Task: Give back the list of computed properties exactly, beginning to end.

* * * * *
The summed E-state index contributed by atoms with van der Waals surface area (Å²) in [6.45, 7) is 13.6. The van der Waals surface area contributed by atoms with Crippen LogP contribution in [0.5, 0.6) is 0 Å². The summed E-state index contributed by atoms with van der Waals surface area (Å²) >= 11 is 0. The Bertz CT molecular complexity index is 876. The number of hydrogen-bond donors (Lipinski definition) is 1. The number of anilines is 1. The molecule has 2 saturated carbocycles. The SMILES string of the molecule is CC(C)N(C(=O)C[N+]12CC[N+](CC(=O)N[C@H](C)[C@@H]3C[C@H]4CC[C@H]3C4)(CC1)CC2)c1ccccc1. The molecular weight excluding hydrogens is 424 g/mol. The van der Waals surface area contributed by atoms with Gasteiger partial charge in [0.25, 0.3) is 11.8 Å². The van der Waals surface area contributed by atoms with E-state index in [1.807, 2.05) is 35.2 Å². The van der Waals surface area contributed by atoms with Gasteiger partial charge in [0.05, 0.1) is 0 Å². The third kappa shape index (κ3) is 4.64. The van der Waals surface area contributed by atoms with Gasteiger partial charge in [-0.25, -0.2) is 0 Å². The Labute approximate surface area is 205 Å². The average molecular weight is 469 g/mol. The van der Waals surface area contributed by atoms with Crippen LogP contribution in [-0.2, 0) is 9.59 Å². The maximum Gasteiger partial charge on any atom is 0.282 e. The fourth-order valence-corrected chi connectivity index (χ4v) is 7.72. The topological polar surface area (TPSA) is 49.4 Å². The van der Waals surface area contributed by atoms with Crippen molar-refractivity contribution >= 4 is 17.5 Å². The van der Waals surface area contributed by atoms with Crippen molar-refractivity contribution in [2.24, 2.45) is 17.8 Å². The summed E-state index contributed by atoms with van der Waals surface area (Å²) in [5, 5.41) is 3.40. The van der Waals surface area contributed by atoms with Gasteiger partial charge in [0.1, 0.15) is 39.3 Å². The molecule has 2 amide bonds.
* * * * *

The summed E-state index contributed by atoms with van der Waals surface area (Å²) in [6.45, 7) is 13.6. The van der Waals surface area contributed by atoms with Crippen LogP contribution in [0.5, 0.6) is 0 Å². The summed E-state index contributed by atoms with van der Waals surface area (Å²) >= 11 is 0. The Bertz CT molecular complexity index is 876. The number of hydrogen-bond donors (Lipinski definition) is 1. The number of anilines is 1. The molecule has 2 saturated carbocycles. The SMILES string of the molecule is CC(C)N(C(=O)C[N+]12CC[N+](CC(=O)N[C@H](C)[C@@H]3C[C@H]4CC[C@H]3C4)(CC1)CC2)c1ccccc1. The molecular weight excluding hydrogens is 424 g/mol. The van der Waals surface area contributed by atoms with Gasteiger partial charge in [0.25, 0.3) is 11.8 Å². The van der Waals surface area contributed by atoms with E-state index in [1.807, 2.05) is 35.2 Å². The van der Waals surface area contributed by atoms with Gasteiger partial charge in [0.05, 0.1) is 0 Å². The third kappa shape index (κ3) is 4.64. The van der Waals surface area contributed by atoms with Gasteiger partial charge in [-0.25, -0.2) is 0 Å². The Labute approximate surface area is 205 Å². The average molecular weight is 469 g/mol. The van der Waals surface area contributed by atoms with Crippen LogP contribution in [-0.2, 0) is 9.59 Å². The maximum Gasteiger partial charge on any atom is 0.282 e. The fourth-order valence-corrected chi connectivity index (χ4v) is 7.72. The topological polar surface area (TPSA) is 49.4 Å². The van der Waals surface area contributed by atoms with Crippen molar-refractivity contribution >= 4 is 17.5 Å². The van der Waals surface area contributed by atoms with Crippen molar-refractivity contribution in [2.24, 2.45) is 17.8 Å². The summed E-state index contributed by atoms with van der Waals surface area (Å²) in [5, 5.41) is 3.40. The van der Waals surface area contributed by atoms with Gasteiger partial charge in [0.1, 0.15) is 39.3 Å². The molecule has 2 amide bonds.